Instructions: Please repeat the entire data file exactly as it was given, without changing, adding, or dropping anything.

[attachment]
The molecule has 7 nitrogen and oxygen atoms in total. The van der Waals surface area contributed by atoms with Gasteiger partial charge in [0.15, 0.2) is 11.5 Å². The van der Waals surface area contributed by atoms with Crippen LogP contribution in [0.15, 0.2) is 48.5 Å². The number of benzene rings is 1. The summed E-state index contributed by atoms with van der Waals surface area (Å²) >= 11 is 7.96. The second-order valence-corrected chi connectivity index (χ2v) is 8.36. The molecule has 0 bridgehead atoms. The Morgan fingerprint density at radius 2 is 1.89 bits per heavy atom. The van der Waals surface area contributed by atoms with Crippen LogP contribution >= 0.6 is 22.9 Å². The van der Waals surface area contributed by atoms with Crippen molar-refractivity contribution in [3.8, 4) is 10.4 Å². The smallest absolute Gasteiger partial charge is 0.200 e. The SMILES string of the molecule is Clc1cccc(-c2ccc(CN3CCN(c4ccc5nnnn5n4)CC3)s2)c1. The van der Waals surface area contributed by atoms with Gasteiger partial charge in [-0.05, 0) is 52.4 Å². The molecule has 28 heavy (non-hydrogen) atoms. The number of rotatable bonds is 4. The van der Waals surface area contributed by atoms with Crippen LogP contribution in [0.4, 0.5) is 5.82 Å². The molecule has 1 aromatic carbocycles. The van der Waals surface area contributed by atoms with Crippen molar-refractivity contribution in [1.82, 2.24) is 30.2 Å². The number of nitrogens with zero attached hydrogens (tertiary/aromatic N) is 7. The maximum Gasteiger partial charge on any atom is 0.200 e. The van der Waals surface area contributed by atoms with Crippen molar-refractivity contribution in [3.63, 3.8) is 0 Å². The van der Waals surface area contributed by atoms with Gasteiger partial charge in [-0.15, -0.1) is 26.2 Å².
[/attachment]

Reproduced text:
The molecule has 7 nitrogen and oxygen atoms in total. The van der Waals surface area contributed by atoms with Gasteiger partial charge in [0.15, 0.2) is 11.5 Å². The van der Waals surface area contributed by atoms with Crippen LogP contribution in [0.15, 0.2) is 48.5 Å². The number of benzene rings is 1. The summed E-state index contributed by atoms with van der Waals surface area (Å²) >= 11 is 7.96. The second-order valence-corrected chi connectivity index (χ2v) is 8.36. The molecule has 0 bridgehead atoms. The Morgan fingerprint density at radius 2 is 1.89 bits per heavy atom. The van der Waals surface area contributed by atoms with Crippen LogP contribution >= 0.6 is 22.9 Å². The van der Waals surface area contributed by atoms with Crippen molar-refractivity contribution in [3.8, 4) is 10.4 Å². The smallest absolute Gasteiger partial charge is 0.200 e. The SMILES string of the molecule is Clc1cccc(-c2ccc(CN3CCN(c4ccc5nnnn5n4)CC3)s2)c1. The van der Waals surface area contributed by atoms with Gasteiger partial charge in [-0.05, 0) is 52.4 Å². The molecule has 28 heavy (non-hydrogen) atoms. The number of rotatable bonds is 4. The van der Waals surface area contributed by atoms with Crippen LogP contribution in [0.4, 0.5) is 5.82 Å². The molecule has 1 aromatic carbocycles. The van der Waals surface area contributed by atoms with Crippen molar-refractivity contribution in [1.82, 2.24) is 30.2 Å². The number of nitrogens with zero attached hydrogens (tertiary/aromatic N) is 7. The maximum Gasteiger partial charge on any atom is 0.200 e. The van der Waals surface area contributed by atoms with Crippen molar-refractivity contribution in [3.63, 3.8) is 0 Å². The van der Waals surface area contributed by atoms with Gasteiger partial charge in [-0.15, -0.1) is 26.2 Å².